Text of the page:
This is hard. This is really, really hard.
When, as a family unit of three, we felt like we had lost our bearings, we would make an effort to sit down, come up with a plan, and find some structure. We would map out the days of the week and get into a routine that allowed for both family togetherness and free time in equally fair doses. Nowadays, every attempt we make at organizing the family is subverted in one manner or another.
If we were simply tacking on a few extra children to the household, it wouldn’t be a problem. As it is, though, we are still working on the transition that got us here in the first place. Meetings with doctors, lawyers, social workers, CPS, pediatricians, family members, etc consume our days and often at last-minute notice, effectively pulling us away from our routine and many times pulling me away from work. Arranging for help from federal and state programs is the most convoluted process I’ve ever encountered and I’m left wondering how people wind up scamming the system when the system is so damned arcane that I can’t fathom anyone ever traversing such a labyrinth even on valid terms.
When things quiet down on the outside, we are beset by maladies of various sorts inside. Both “J” and “C” have been battling chest coughs for the last week or so and “C” woke up at 1:00 this morning with a bad earache. So, routine shattered for the 147th time in a month and a half, I now need to take the day off of work to take him to the doctor.
I try and have patience and empathy – the kid can’t help that he’s sick – but there were about 10 dozen expletives floating around in my head all the same as I gave him some medicine last night.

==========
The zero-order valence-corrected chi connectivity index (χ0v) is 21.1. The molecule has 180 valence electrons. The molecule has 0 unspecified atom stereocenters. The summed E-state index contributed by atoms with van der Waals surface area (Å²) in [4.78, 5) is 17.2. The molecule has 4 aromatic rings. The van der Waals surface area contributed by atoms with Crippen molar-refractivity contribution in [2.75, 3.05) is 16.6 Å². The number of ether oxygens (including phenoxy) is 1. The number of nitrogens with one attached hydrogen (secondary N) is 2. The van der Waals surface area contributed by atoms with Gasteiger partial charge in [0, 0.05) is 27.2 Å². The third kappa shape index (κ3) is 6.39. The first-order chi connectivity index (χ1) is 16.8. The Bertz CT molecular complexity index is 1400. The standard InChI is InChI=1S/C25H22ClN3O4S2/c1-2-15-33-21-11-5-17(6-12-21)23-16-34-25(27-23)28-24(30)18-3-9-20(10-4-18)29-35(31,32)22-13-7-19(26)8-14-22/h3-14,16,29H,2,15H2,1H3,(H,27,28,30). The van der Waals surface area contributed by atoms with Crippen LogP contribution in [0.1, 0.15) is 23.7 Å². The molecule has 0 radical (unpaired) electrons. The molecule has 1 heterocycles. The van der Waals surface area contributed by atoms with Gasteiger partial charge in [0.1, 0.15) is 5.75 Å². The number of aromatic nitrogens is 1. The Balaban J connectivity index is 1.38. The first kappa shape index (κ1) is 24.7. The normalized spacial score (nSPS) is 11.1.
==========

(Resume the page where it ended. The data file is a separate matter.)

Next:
The most difficult part of all of this is the breaking down of mental structures. You tend to have a mental structure or picture of how you envision your life – both long-term and short-term. You’re going to get such-and-such a job to buy a house in such-and-such a place and so forth. Equally important is the immediate picture. You’re going to get up early to have plenty of time to take a decently relaxing shower-shit-n-shave and maybe crawl back into bed for a 10-minute catnap while snuggling your loved one.
Interruptions or full on dismemberment of these structures and pictures can be heartbreaking. My current problem isn’t so much with the long-term structure; whatever quantity of children remain in our care for however long is needed won’t change that I’ll continue working at Alfred and enjoying my job while Mickey will continue to earn her teaching degree. No, it’s the short-term plans. The stuff I have pictured in my head that will happen later today or later in the week, or perhaps even a month from now. There’s not a whole lot of those short-term pictures in our lives right now that don’t wind up shattered on the ground behind us as we lay our exhausted heads on our pillows at night and reflect on the day’s events with a symbiotic sorrow and joy.
Enough with the negative. I can go on and on about the negative. Time for positive.